Originally I had mixed feelings about America Eats Tavern in DC. I was excited because Chef Jose Andres was the creative mind behind the project. But I had some concerns.
First of all, it replaced one of my favorite DC restaurants – Café Atlantico. Second, I was afraid that the concept was kind of gimmicky. It’s a so-called ‘pop-up restaurant,’ a temporary restaurant to test out a particular theme. In this case, the theme is American food prepared with native ingredients and inspired by historical recipes. The thing I like about Jose Andres is his passion for creating a memorable dining experience, his creativity in ingredients, and the delightful flavors that come out of his kitchens. I didn’t want to be served something just because it’s a ‘native’ food or because it’s historically authentic preparation.
Well, I shouldn’t have worried. For the most part, my two experiences at America Eats have been up to the standards that I expected from Chef Andres. By the way, on my first visit last July, for lunch, I got to meet him! I arrived a little later than the normal lunch crowd. As I was waiting to be seated, I saw him walking toward the front of the restaurant. I didn’t want to seem like a star-struck groupie, but I asked the hostess if I could get a picture with him. He graciously agreed. After the photo, he went on his way, and I was seated.
For that lunch, I had a gazpacho and a lobster roll. Both were fabulous. The gazpacho was served by pouring the cold soup into the bowl around an island of croutons and tomatoes. The lobster roll consisted of large chunks of chopped lobster held together with a light dressing, served on an airy roll that was more like a brioche than a bun.
I returned for a dinner at the end of November with three colleagues in DC. When our server greeted us, he advised that portions are small, so we should consider ordering something from each section of the menu – oysters, appetizers, soups/salads, and entrées. Seemed like a lot. While I do like oysters, I decided to take a pass this time, and my colleagues followed suit.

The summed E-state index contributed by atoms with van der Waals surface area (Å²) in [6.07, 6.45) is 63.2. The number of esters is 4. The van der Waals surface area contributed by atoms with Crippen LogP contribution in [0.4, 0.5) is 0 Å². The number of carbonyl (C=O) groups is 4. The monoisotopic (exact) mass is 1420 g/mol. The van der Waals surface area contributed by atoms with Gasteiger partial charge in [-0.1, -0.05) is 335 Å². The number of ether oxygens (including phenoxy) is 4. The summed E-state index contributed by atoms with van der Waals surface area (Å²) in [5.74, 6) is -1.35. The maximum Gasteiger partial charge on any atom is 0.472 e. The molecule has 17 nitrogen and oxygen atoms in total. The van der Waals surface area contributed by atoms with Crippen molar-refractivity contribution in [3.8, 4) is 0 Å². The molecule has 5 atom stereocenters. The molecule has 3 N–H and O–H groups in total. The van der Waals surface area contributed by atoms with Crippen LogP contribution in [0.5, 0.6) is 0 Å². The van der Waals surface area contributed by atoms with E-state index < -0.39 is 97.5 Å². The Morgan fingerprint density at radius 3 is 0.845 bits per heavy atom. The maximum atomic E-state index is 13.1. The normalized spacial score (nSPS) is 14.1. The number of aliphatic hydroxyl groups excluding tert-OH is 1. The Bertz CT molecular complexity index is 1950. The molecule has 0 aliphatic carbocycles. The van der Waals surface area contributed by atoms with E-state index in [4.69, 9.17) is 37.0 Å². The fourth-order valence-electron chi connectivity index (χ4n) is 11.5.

For the appetizer round, I had shrimp etouffee. It was delicious. Some of the other apps around the table – an unusual take on macaroni and cheese, this one made with vermicelli noodles, also an order of shrimp and grits that was quite good. And for the table, we split an order of hush puppies; they were excellent.
From the soup/salad section, I ordered the gazpacho again. I liked it just as much as the first time. One of my colleagues ordered the crab cake. The crab cake itself was great. But it was served with a slaw made from shredded Brussels sprouts that was very unusual and delicious. The beet salad, ordered by another of my guests, was a real attention-getter. On the plate were four beautiful, round baby beets and four balls of shredded beets. My guest said it was delicious, but quite a lot of beets for one person to eat. The fourth item we ordered was she crab soup, also very good.
Finally, for the entrées, here’s what we ordered: bison steak (for two), blackened croaker (a rustic Southern fish), and Eisenhower’s beef stew. I split the bison with one of my guests. It was good, but the meat was a little fatty. I was surprised because I’ve always thought that bison is supposed to be a very lean meat. The croaker was good, but not really much different from any other blackened fish. The stew was very unusual in that it was served ‘deconstructed’ with two generous chunks of stew meat in the middle of the plate and the vegetables arranged around the side. It was not at all stew-like.
So while all of the entrées tasted good, they were the most disappointing part of the meal. If any part of the meal bordered on being gimmicky, it was the entrées. They also were kind of expensive, and, as the server said, the portions were not large. I think I probably would have been happier if I’d ordered one of the oyster courses and skipped the entrée.
The ambiance of America Eats is basically the same as Café Atlantico – rustic and casual. Our server was good. He was attentive, friendly, informative. Coincidentally, we had the same server at dinner as I did for my solo lunch six months before. He told us that America Eats Tavern will remain in operation until July 4, 2012, a one-year run. Then the space will evolve into something new.
Meanwhile, I got a bit of good news when he told us that Café Atlantico will be reopening nearby, in the space that currently houses Zola. I couldn’t confirm that news. But if it’s true, I’ll be glad to have it back.